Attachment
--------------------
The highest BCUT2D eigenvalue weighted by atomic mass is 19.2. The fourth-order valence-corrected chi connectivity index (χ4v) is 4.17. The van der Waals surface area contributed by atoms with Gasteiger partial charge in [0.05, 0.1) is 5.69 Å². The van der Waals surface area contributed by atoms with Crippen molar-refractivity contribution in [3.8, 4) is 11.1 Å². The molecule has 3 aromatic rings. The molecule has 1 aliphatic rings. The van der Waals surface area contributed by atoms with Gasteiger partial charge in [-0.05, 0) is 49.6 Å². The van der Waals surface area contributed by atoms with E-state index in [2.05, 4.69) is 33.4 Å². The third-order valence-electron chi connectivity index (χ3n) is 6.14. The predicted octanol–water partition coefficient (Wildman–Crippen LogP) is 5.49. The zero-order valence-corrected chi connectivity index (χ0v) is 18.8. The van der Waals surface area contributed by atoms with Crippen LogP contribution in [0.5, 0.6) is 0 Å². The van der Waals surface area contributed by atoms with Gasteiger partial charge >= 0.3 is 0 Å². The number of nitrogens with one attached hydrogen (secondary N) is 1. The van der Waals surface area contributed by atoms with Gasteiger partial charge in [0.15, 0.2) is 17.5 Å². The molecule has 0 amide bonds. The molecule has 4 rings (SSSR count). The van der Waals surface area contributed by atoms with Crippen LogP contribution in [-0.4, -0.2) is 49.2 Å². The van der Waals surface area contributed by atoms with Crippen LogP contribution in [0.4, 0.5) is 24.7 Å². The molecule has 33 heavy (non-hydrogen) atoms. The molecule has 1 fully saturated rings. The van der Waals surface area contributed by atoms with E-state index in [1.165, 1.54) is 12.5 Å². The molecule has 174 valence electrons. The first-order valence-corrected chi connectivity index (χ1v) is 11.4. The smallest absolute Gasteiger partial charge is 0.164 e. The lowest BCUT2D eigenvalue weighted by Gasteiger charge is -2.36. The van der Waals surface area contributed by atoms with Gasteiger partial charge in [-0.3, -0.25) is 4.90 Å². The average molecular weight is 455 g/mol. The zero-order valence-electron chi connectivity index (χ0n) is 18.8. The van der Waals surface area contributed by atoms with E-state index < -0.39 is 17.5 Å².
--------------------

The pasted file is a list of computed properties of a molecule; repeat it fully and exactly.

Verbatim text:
The highest BCUT2D eigenvalue weighted by atomic mass is 19.2. The fourth-order valence-corrected chi connectivity index (χ4v) is 4.17. The van der Waals surface area contributed by atoms with Gasteiger partial charge in [0.05, 0.1) is 5.69 Å². The van der Waals surface area contributed by atoms with Crippen molar-refractivity contribution in [3.8, 4) is 11.1 Å². The molecule has 3 aromatic rings. The molecule has 1 aliphatic rings. The van der Waals surface area contributed by atoms with Gasteiger partial charge in [-0.05, 0) is 49.6 Å². The van der Waals surface area contributed by atoms with E-state index in [2.05, 4.69) is 33.4 Å². The third-order valence-electron chi connectivity index (χ3n) is 6.14. The predicted octanol–water partition coefficient (Wildman–Crippen LogP) is 5.49. The zero-order valence-corrected chi connectivity index (χ0v) is 18.8. The van der Waals surface area contributed by atoms with Crippen LogP contribution in [0.5, 0.6) is 0 Å². The van der Waals surface area contributed by atoms with Gasteiger partial charge >= 0.3 is 0 Å². The number of nitrogens with one attached hydrogen (secondary N) is 1. The van der Waals surface area contributed by atoms with Gasteiger partial charge in [0.15, 0.2) is 17.5 Å². The molecule has 0 amide bonds. The molecule has 4 rings (SSSR count). The van der Waals surface area contributed by atoms with Crippen LogP contribution in [-0.4, -0.2) is 49.2 Å². The van der Waals surface area contributed by atoms with Crippen LogP contribution in [0.4, 0.5) is 24.7 Å². The molecule has 33 heavy (non-hydrogen) atoms. The molecule has 1 fully saturated rings. The van der Waals surface area contributed by atoms with E-state index in [1.165, 1.54) is 12.5 Å². The molecule has 174 valence electrons. The first-order valence-corrected chi connectivity index (χ1v) is 11.4. The smallest absolute Gasteiger partial charge is 0.164 e. The lowest BCUT2D eigenvalue weighted by Gasteiger charge is -2.36. The van der Waals surface area contributed by atoms with Gasteiger partial charge in [-0.3, -0.25) is 4.90 Å². The average molecular weight is 455 g/mol. The zero-order valence-electron chi connectivity index (χ0n) is 18.8. The van der Waals surface area contributed by atoms with E-state index < -0.39 is 17.5 Å².